The Minneapolis 2040 comprehensive plan had a public hearing at the Planning Commission last night. This long-range plan has been the subject of a years-long engagement process and a wide-ranging public debate. One side has taken to displaying red yard signs, largely in upscale Southwest Minneapolis, predicting imminent neighborhood destruction. Another group, called Neighbors for More Neighbors (of which I am a co-founder), says Minneapolis has failed to produce a sufficient quantity and diversity of housing in all neighborhoods — a prerequisite to meeting affordability, sustainability, and equity goals. I’ve written about the 2040 plan quite a bit.
It’s funny because Doran is constructing a five-story building very near to my home (the pile-driving is still ringing in my ears!). Now, personally I’m glad for the additional housing. I couldn’t be happier about the grocery store in the new building. But while we’re on the subject of neighborhood character, Doran’s building takes up a third of a block. It has two levels of underground parking. And I’m sure you can imagine the large volume of complaints about how it would destroy neighborhood character. Continue reading “Big Developers, Big Business, Big Southwest Agree on Mpls 2040”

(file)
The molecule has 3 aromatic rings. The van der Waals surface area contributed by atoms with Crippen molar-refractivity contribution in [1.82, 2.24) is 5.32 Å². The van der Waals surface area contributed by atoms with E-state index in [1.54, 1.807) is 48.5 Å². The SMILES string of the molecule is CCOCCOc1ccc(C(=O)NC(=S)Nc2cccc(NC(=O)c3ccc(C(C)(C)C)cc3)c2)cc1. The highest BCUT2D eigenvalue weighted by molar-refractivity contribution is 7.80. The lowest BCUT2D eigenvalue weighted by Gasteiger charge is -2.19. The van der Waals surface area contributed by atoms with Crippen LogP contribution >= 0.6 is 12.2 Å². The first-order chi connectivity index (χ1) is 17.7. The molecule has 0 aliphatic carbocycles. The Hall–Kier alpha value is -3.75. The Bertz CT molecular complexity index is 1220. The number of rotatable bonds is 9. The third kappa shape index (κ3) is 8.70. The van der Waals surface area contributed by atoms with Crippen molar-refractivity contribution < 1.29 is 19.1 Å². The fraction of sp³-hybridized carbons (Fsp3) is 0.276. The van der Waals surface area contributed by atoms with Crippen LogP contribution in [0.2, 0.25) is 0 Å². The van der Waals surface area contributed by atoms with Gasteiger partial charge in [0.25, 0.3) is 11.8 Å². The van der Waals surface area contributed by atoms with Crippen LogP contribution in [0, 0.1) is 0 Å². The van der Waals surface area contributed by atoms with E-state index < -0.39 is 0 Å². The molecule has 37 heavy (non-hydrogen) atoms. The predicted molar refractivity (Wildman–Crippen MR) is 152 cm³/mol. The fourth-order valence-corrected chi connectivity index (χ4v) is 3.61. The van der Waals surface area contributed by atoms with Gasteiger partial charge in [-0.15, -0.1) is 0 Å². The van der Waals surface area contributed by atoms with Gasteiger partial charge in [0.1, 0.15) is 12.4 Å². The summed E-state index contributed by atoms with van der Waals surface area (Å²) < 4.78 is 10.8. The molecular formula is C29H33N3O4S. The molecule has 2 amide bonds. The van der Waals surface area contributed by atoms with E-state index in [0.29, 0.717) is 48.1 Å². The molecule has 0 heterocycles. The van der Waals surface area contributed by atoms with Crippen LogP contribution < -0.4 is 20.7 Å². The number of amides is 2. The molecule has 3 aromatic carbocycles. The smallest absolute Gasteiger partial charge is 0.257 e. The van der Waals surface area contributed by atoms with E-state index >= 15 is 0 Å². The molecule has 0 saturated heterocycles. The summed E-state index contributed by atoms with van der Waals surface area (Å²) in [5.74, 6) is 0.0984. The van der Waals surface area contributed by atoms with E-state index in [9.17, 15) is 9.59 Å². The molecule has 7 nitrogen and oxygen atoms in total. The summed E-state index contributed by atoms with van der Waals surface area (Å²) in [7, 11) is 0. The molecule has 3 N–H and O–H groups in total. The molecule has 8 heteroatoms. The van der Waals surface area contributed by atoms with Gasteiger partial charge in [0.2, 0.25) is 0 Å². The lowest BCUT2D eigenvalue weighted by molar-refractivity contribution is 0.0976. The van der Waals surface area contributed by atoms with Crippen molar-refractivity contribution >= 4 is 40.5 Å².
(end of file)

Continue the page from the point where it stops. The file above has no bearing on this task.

Every great battle to keep more people out of a neighborhood ends in a frivolous lawsuit. The heated debate over the Minneapolis 2040 Comprehensive Plan is no exception. The city’s long-range plan is intended to help Minneapolis equitably accommodate the next 20 years of population growth by legalizing more homes across all parts of the city. Continue reading “Group Plans “Legal Action” Against Mpls 2040″
Lisa McDonald, a spokesperson for a group opposing the Minneapolis 2040 comprehensive plan said at a press conference earlier this week, “the City has failed to engage the community in any meaningful way.” McDonald, who is also a former Minneapolis City Council Member, claimed Minneapolis officials “wrap their work in secrecy” and that there hasn’t been an “honest accounting and summary of what citizens really said in online comments, emails, and meetings.”